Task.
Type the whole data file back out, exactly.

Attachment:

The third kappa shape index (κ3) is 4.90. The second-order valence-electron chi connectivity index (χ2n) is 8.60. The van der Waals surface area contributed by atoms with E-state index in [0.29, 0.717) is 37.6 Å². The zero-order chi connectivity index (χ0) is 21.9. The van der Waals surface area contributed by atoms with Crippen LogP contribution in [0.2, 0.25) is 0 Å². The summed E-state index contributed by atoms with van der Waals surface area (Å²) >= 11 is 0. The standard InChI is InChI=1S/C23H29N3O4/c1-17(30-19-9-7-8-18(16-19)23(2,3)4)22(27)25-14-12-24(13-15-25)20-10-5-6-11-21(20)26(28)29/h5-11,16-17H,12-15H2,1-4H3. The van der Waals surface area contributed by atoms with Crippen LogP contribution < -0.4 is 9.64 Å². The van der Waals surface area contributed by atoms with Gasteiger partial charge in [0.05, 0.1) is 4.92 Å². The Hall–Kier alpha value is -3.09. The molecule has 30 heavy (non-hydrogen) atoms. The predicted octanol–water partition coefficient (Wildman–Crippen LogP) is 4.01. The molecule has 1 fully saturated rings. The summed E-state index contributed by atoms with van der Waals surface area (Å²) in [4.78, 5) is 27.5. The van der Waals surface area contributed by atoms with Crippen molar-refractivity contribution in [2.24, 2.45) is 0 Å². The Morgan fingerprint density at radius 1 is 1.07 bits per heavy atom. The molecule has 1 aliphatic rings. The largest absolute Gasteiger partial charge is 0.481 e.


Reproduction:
The third kappa shape index (κ3) is 4.90. The second-order valence-electron chi connectivity index (χ2n) is 8.60. The van der Waals surface area contributed by atoms with E-state index in [0.29, 0.717) is 37.6 Å². The zero-order chi connectivity index (χ0) is 21.9. The van der Waals surface area contributed by atoms with Crippen LogP contribution in [0.2, 0.25) is 0 Å². The summed E-state index contributed by atoms with van der Waals surface area (Å²) >= 11 is 0. The standard InChI is InChI=1S/C23H29N3O4/c1-17(30-19-9-7-8-18(16-19)23(2,3)4)22(27)25-14-12-24(13-15-25)20-10-5-6-11-21(20)26(28)29/h5-11,16-17H,12-15H2,1-4H3. The van der Waals surface area contributed by atoms with Crippen LogP contribution < -0.4 is 9.64 Å². The van der Waals surface area contributed by atoms with Gasteiger partial charge in [0.05, 0.1) is 4.92 Å². The Hall–Kier alpha value is -3.09. The molecule has 30 heavy (non-hydrogen) atoms. The predicted octanol–water partition coefficient (Wildman–Crippen LogP) is 4.01. The molecule has 1 fully saturated rings. The summed E-state index contributed by atoms with van der Waals surface area (Å²) in [4.78, 5) is 27.5. The van der Waals surface area contributed by atoms with Crippen molar-refractivity contribution in [2.24, 2.45) is 0 Å². The Morgan fingerprint density at radius 1 is 1.07 bits per heavy atom. The molecule has 1 aliphatic rings. The largest absolute Gasteiger partial charge is 0.481 e.